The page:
Red Headed Stepchild
(The Barrett family memoir of Navy Life)
by Sophie Ruth Meranski with photos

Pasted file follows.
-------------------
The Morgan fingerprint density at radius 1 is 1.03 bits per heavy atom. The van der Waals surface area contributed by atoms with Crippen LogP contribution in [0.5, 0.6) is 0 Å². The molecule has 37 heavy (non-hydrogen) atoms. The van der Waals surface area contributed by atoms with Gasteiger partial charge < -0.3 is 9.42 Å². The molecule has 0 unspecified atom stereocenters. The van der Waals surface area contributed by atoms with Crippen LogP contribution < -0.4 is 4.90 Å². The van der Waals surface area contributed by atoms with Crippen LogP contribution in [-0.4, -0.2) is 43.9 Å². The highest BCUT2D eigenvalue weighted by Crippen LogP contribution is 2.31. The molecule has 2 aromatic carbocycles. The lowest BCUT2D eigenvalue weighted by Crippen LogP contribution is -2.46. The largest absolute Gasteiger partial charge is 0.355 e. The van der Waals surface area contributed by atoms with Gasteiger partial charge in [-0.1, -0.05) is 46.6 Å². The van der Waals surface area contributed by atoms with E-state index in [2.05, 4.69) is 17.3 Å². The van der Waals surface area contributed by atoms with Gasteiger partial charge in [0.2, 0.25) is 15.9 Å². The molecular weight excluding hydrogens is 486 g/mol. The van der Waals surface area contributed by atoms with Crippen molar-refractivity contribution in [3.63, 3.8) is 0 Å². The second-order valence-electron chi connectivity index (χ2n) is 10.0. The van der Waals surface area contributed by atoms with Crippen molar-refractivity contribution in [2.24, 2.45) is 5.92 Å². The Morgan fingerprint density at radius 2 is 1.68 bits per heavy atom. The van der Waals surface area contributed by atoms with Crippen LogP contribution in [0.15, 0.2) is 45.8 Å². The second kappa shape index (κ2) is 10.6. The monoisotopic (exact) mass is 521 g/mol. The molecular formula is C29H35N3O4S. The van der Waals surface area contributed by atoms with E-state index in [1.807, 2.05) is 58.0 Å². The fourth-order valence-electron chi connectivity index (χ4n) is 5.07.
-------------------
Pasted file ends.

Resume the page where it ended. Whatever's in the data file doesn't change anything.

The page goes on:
97-1442 Lake Crescent September 1999 looking east from Lake Crescent Lodge area